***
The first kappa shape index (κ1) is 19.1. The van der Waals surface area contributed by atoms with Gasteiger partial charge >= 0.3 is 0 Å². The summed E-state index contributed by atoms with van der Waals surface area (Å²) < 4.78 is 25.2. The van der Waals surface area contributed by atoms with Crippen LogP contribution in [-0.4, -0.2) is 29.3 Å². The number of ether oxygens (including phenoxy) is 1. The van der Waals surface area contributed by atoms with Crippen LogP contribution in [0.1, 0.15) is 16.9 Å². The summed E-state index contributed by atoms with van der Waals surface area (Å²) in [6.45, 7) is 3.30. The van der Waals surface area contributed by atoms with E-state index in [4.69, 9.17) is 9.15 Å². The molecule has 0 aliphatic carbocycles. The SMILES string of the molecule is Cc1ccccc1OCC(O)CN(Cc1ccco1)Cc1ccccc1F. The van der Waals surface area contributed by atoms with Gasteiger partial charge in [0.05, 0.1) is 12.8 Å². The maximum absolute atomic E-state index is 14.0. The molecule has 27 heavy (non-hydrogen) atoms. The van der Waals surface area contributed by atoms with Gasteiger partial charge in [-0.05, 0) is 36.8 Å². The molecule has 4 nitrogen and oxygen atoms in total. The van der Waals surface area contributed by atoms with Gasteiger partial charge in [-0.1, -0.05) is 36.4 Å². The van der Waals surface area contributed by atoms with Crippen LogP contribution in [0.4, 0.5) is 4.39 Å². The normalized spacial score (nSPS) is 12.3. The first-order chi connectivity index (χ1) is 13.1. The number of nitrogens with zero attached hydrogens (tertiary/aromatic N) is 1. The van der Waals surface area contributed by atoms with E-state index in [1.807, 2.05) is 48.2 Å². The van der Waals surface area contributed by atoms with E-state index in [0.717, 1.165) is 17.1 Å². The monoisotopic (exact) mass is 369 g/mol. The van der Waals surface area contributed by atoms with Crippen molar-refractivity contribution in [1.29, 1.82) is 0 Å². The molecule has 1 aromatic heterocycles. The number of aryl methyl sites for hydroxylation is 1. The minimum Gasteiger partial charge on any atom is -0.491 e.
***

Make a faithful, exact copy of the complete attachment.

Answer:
The first kappa shape index (κ1) is 19.1. The van der Waals surface area contributed by atoms with Gasteiger partial charge >= 0.3 is 0 Å². The summed E-state index contributed by atoms with van der Waals surface area (Å²) < 4.78 is 25.2. The van der Waals surface area contributed by atoms with Crippen LogP contribution in [-0.4, -0.2) is 29.3 Å². The number of ether oxygens (including phenoxy) is 1. The van der Waals surface area contributed by atoms with Crippen LogP contribution in [0.1, 0.15) is 16.9 Å². The summed E-state index contributed by atoms with van der Waals surface area (Å²) in [6.45, 7) is 3.30. The van der Waals surface area contributed by atoms with E-state index in [4.69, 9.17) is 9.15 Å². The molecule has 0 aliphatic carbocycles. The SMILES string of the molecule is Cc1ccccc1OCC(O)CN(Cc1ccco1)Cc1ccccc1F. The van der Waals surface area contributed by atoms with Gasteiger partial charge in [0.05, 0.1) is 12.8 Å². The maximum absolute atomic E-state index is 14.0. The molecule has 27 heavy (non-hydrogen) atoms. The van der Waals surface area contributed by atoms with Gasteiger partial charge in [-0.05, 0) is 36.8 Å². The molecule has 4 nitrogen and oxygen atoms in total. The van der Waals surface area contributed by atoms with Gasteiger partial charge in [-0.1, -0.05) is 36.4 Å². The van der Waals surface area contributed by atoms with Crippen LogP contribution in [0.4, 0.5) is 4.39 Å². The normalized spacial score (nSPS) is 12.3. The first-order chi connectivity index (χ1) is 13.1. The number of nitrogens with zero attached hydrogens (tertiary/aromatic N) is 1. The van der Waals surface area contributed by atoms with E-state index in [1.807, 2.05) is 48.2 Å². The van der Waals surface area contributed by atoms with E-state index in [0.717, 1.165) is 17.1 Å². The monoisotopic (exact) mass is 369 g/mol. The van der Waals surface area contributed by atoms with Crippen molar-refractivity contribution in [1.29, 1.82) is 0 Å². The molecule has 1 aromatic heterocycles. The number of aryl methyl sites for hydroxylation is 1. The minimum Gasteiger partial charge on any atom is -0.491 e.